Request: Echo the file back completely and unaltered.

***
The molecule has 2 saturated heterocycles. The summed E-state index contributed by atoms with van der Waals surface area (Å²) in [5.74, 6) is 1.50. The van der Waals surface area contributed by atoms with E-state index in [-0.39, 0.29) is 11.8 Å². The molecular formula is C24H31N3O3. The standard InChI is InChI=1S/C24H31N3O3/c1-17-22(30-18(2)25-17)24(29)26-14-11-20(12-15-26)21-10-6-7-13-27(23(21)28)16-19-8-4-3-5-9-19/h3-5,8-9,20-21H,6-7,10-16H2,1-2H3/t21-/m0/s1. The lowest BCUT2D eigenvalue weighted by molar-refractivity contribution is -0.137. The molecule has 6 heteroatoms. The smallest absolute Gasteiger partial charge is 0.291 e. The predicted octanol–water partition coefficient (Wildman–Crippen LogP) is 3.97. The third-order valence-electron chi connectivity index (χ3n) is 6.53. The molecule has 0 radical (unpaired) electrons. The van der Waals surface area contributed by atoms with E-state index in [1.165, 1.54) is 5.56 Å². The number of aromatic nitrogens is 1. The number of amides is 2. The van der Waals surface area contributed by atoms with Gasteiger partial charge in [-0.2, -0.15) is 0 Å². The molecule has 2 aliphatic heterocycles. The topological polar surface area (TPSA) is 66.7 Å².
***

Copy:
The molecule has 2 saturated heterocycles. The summed E-state index contributed by atoms with van der Waals surface area (Å²) in [5.74, 6) is 1.50. The van der Waals surface area contributed by atoms with E-state index in [-0.39, 0.29) is 11.8 Å². The molecular formula is C24H31N3O3. The standard InChI is InChI=1S/C24H31N3O3/c1-17-22(30-18(2)25-17)24(29)26-14-11-20(12-15-26)21-10-6-7-13-27(23(21)28)16-19-8-4-3-5-9-19/h3-5,8-9,20-21H,6-7,10-16H2,1-2H3/t21-/m0/s1. The lowest BCUT2D eigenvalue weighted by molar-refractivity contribution is -0.137. The molecule has 6 heteroatoms. The smallest absolute Gasteiger partial charge is 0.291 e. The predicted octanol–water partition coefficient (Wildman–Crippen LogP) is 3.97. The third-order valence-electron chi connectivity index (χ3n) is 6.53. The molecule has 0 radical (unpaired) electrons. The van der Waals surface area contributed by atoms with E-state index in [1.165, 1.54) is 5.56 Å². The number of aromatic nitrogens is 1. The number of amides is 2. The van der Waals surface area contributed by atoms with Gasteiger partial charge in [-0.2, -0.15) is 0 Å². The molecule has 2 aliphatic heterocycles. The topological polar surface area (TPSA) is 66.7 Å².